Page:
Providing food at your club

Registering as a food business

You may not be aware, but if you serve any food at all at your out of school club, your club is classed as a "food business" and as such needs to be registered with your local authority.

According to the Food Standards Agency:

"Registration applies to most types of food business, including catering businesses run from home and mobile or temporary premises, such as stalls and vans. If you use two or more premises, you will need to register all of them."

Registration is free and fairly straightforward. Many local authorities have the registration form available to download from their websites, and some will allow you to apply online. You will also have to consider these things:

  • Do the design and construction of your premises meet legal requirements?
  • Have you put food safety management procedures in place and are you keeping up-to-date records of these?
  • Do you and your staff understand the principles of good food hygiene?
  • Have you considered health and safety and fire safety arrangements?
  • Do you describe food and drink accurately?

Once you have registered as a food business, you may at some point be inspected by one of your local council's environmental health officers.
Find out more about environmental health inspections

Food handling training

Surprisingly there is no legal requirement for operators of food businesses to hold a formal food hygiene qualification just that they have had some training. However Ofsted will expect that at least one member of staff at an Ofsted registered setting has a Food Handling and Hygiene Level 2 qualification.

Most clubs have a couple of staff who have the formal food handling and hygiene qualification, who then inform other staff members of best practice. Many local authorities will provide food hygiene courses for childcare settings, often funding them for one or two members of staff each year. If this is the case in your area, it is a good idea to implement a training plan so that over, say, a three year cycle all staff receive formal training.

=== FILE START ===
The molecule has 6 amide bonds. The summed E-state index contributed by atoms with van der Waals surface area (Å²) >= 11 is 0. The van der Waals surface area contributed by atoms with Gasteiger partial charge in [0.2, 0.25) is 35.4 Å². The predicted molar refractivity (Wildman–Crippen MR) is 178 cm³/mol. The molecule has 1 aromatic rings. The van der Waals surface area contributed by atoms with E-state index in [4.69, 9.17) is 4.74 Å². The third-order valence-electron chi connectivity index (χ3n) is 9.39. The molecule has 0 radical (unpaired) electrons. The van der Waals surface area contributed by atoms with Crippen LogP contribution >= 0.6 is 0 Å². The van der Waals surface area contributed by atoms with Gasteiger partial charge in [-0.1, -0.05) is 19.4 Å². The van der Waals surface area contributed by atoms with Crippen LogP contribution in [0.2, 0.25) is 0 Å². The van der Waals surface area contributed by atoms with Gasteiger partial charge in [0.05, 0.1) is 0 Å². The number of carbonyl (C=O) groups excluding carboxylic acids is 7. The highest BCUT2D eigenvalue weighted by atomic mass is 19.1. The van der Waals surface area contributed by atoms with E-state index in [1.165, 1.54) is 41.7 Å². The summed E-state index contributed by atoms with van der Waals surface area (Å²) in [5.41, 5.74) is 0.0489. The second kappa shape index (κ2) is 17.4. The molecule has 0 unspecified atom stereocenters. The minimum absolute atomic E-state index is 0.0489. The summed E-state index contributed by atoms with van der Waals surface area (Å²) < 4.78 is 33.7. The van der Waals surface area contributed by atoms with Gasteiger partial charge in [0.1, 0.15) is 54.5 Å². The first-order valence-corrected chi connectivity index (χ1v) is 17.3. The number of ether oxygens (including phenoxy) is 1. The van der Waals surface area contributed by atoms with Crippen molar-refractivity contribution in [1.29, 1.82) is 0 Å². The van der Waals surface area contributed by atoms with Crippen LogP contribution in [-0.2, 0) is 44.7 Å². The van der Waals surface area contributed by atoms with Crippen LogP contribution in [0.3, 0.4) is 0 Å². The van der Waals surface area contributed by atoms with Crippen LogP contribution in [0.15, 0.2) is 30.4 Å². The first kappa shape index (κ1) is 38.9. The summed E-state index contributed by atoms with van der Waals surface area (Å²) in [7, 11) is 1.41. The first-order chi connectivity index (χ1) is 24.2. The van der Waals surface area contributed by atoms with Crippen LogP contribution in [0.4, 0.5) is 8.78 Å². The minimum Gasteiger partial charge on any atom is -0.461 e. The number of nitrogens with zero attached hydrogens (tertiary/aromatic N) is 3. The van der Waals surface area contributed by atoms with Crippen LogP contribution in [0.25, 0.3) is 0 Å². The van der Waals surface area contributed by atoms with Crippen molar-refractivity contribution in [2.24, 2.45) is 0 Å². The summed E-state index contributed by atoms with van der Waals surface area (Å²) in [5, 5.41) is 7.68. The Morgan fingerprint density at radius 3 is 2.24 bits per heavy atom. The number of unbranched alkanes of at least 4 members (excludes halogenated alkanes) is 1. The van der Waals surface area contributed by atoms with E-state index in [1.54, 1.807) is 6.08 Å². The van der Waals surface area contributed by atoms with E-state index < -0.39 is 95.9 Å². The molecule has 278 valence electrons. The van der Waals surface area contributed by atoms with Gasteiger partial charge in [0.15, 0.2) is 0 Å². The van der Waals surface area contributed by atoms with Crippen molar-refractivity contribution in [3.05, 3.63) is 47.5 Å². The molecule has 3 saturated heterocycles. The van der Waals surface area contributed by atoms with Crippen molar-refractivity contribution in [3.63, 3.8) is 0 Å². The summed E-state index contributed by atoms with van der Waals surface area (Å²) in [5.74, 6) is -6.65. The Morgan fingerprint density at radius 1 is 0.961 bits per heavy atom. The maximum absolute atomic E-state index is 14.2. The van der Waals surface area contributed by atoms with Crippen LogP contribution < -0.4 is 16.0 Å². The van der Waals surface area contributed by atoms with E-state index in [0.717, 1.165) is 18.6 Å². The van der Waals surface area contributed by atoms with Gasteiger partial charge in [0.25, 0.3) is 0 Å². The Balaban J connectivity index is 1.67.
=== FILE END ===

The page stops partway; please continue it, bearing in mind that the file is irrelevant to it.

Food regulations for Early Years settings

Out of school clubs also have other statutory regulations that they must adhere to when providing food and drink for the children in their care if they are registered with Ofsted. The welfare requirements of the Early Years Foundation Stage state that:

"Before a child is admitted to the setting the provider must also obtain information about any special dietary requirements, preferences and food allergies that the child has, and any special health requirements... Providers must record and act on information from parents and carers about a child's dietary needs."
[para 3.55 Statutory Framework for the Early Years Foundation Stage, 2024]

In addition you must adhere to the specific statutory requirements relating to food and drink:

"Where children are provided with meals, snacks and drinks, these must be healthy, balanced and nutritious... Fresh drinking water must be available and accessible at all times."
[para 3.55 Statutory Framework for the Early Years Foundation Stage, 2024]

"Providers must be confident that those responsible for the preparation and handling of food are competent to do so. In group provision, all staff involved in preparing and handling food must receive training in food hygiene."
[para 3.56 Statutory Framework for the Early Years Foundation Stage, 2024]

"Registered providers must notify Ofsted... of any food poisoning affecting two or more children cared for on the premises. ... A registered provider who, without reasonable excuse, fails to comply with this requirement, commits an offence."